Homemade Fruit Jams and Jellies: A How-To Guide
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Published by TOP4 Team
Nothing beats homemade fruit jams and jellies – and making them is fairly simple. Buy fruit and vegetables when they’re plentiful, saving money and restoring a traditional delight to your table.
Although all fruits contain natural pectin, the trick for getting a jam or jelly to gel lies in striking the proper balance between acids and pectin – or you can buy natural pectin and add it as per the maker’s instructions. Cleanliness is also crucial when processing fruit. Even the tiniest bit of decay in the fruit can make preserves go mouldy.
- Aside from chopping board and knife, you need a set of weighing scales, preserving pan or large saucepan, wooden spoon, skimmer or slotted metal spoon, and glass jars with lids.
- Copper pans are excellent heat conductors but they react with acids, so a stainless-steel pan is better.
- A wide jam funnel and ladle makes it easier to pour jams and jellies into jars.
Fruits to use
Nearly all fruits are good for making jams and jellies.
- Apples, redcurrants and citrus fruits are high in pectin and so gel quickly. You can add plain granulated sugar when using them.
- Apricots, raspberries, blackcurrants, plums, nectarines and peaches have a moderate amount of pectin, so a little lemon juice helps them to gel.
- Pineapples, pears, strawberries, rhubarb, cherries, marrows and grapes have a low pectin content. Add the juice of a lemon to these fruits, combine them with other fruits that are high in pectin or use jam-setting or preserving sugar containing pectin.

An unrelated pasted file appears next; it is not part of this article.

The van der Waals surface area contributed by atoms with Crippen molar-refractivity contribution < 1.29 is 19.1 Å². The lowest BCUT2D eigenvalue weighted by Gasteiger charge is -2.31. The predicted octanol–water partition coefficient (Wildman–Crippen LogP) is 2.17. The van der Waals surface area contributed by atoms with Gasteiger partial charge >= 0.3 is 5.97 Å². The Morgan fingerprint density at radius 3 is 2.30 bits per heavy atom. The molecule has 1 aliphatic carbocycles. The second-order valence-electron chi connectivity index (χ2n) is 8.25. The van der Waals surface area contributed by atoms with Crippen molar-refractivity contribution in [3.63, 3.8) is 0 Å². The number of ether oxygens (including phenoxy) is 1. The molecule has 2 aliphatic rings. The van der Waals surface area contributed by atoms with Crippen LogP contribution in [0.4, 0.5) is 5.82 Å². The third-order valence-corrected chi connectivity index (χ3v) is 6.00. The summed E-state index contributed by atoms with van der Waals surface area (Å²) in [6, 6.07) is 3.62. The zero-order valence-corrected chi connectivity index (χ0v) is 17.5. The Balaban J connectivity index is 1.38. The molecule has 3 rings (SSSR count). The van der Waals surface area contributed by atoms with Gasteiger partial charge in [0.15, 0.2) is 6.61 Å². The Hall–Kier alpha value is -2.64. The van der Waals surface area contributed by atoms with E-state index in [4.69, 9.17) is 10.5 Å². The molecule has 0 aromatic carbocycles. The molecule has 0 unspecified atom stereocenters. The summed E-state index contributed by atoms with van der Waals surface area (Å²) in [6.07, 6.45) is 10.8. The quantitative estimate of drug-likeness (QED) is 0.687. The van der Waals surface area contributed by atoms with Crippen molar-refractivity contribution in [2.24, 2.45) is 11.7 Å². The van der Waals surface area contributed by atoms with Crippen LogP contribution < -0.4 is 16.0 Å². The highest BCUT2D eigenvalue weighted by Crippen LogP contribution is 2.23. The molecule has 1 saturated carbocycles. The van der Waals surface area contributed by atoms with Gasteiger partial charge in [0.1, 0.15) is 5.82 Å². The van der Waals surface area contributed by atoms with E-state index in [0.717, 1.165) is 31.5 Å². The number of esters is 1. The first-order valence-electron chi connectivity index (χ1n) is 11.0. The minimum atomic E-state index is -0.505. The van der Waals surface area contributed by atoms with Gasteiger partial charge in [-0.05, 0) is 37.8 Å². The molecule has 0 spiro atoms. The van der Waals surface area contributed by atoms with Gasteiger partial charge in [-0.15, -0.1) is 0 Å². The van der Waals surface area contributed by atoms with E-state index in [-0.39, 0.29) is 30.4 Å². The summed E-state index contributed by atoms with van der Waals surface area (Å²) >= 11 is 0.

Add one part jam-setting sugar (a mix of sugar, pectin and citric acid) to two parts fruit. Sterilise pre-washed jars and lids in boiling water for 10 minutes and dry in an oven at 100℃.
1. Wash, clean and chop or crush the fruit, weigh it and put it in a large, thick-based saucepan, so that the contents won’t stick while cooking or boil over.
2. Simmer harder fruits such as pineapples, pears and apples in a shallow pan with a little water until soft before crushing.
3. Stir in a little lemon juice to preserve the bright colour of the fruit.
4. Add jam-setting sugar to the fruit, stir well and wait a few minutes while the fruits draw out some juice.
5. Bring the contents to the boil, stirring constantly. Make sure nothing sticks to the bottom of the pan and burns. Add a small knob of butter to the fruit mixture to ensure it doesn’t boil over.
6. Simmer the contents for 5-10 minutes, stirring constantly, and use a skimmer to scoop off the foam.
7. Do the gel test (see below). Depending on the result, either remove the pan from the burner or, if it’s too runny, cook for a few more minutes and retest.
8. Pour jam immediately into hot, sterilised jars, wipe any split jam from the rim and seal them securely.
- Instead of fruit, use marrows, pumpkins, carrots and tomatoes to make delicious jams and chutneys.
- Rich spices such as ginger, vanilla and cardamom can add a unique flavour to jams.
1. To obtain the fruit juice necessary for a jelly, add cleaned, chopped or crushed fruit into a saucepan with a little jam-setting sugar to draw out the juice. There’s no need to remove berry stalks, apply cores or skins.
2. Bring the mixture to the boil and simmer until all the fruit floats to the top.
3. Pour the fruit mixture and its liquid into a very fine strainer and collect the juices in a bowl. Leave overnight. Don’t squeeze out the juice or the jelly will be cloudy.
4. Boil the juice with an equal amount of jam-setting sugar for 5-10 minutes (2502g sugar for 250ml juice).
5. After the gel test (see below), pour into hot, sterilised jars and seal.
- You can increase the amount of juice by returning the mixture to the pan after straining, covering it with water, simmering and straining it again.
- Fresh herbs such as mint or lemon balm can add a distinct flavour to jellies, especially apple jelly.
THE GEL TEST
1. Put a teaspoonful of the boiling fruit mixture onto a plate you’ve cooled in the freezer.
2. Let the sample cool down by placing it briefly in the fridge.
3. If it congeals and no water forms around it, then the jam or jelly is ready to put in jars. If you have a sugar thermometer, the mixture should reach 103℃.
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